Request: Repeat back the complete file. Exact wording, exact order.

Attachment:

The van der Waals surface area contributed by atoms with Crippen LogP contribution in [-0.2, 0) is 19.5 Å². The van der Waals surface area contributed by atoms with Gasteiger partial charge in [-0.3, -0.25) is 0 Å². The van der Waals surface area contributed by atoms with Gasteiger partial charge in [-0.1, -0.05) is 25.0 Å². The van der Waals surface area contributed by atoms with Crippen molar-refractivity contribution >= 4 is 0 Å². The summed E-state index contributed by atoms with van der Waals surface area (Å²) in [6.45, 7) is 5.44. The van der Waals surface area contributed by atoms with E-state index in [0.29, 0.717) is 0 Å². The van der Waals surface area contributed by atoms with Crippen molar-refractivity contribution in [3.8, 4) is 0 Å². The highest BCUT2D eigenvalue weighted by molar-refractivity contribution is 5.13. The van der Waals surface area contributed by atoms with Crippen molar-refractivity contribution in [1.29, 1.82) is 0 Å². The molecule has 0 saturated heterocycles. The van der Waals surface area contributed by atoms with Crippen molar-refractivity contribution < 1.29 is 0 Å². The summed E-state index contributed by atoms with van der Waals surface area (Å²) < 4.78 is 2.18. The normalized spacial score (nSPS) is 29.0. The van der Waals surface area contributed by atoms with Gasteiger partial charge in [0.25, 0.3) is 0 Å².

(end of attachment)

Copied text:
The van der Waals surface area contributed by atoms with Crippen LogP contribution in [-0.2, 0) is 19.5 Å². The van der Waals surface area contributed by atoms with Gasteiger partial charge in [-0.3, -0.25) is 0 Å². The van der Waals surface area contributed by atoms with Gasteiger partial charge in [-0.1, -0.05) is 25.0 Å². The van der Waals surface area contributed by atoms with Crippen molar-refractivity contribution >= 4 is 0 Å². The summed E-state index contributed by atoms with van der Waals surface area (Å²) in [6.45, 7) is 5.44. The van der Waals surface area contributed by atoms with E-state index in [0.29, 0.717) is 0 Å². The van der Waals surface area contributed by atoms with Crippen molar-refractivity contribution in [3.8, 4) is 0 Å². The highest BCUT2D eigenvalue weighted by molar-refractivity contribution is 5.13. The van der Waals surface area contributed by atoms with Crippen molar-refractivity contribution in [1.29, 1.82) is 0 Å². The molecule has 0 saturated heterocycles. The van der Waals surface area contributed by atoms with Crippen molar-refractivity contribution < 1.29 is 0 Å². The summed E-state index contributed by atoms with van der Waals surface area (Å²) < 4.78 is 2.18. The normalized spacial score (nSPS) is 29.0. The van der Waals surface area contributed by atoms with Gasteiger partial charge in [0.25, 0.3) is 0 Å².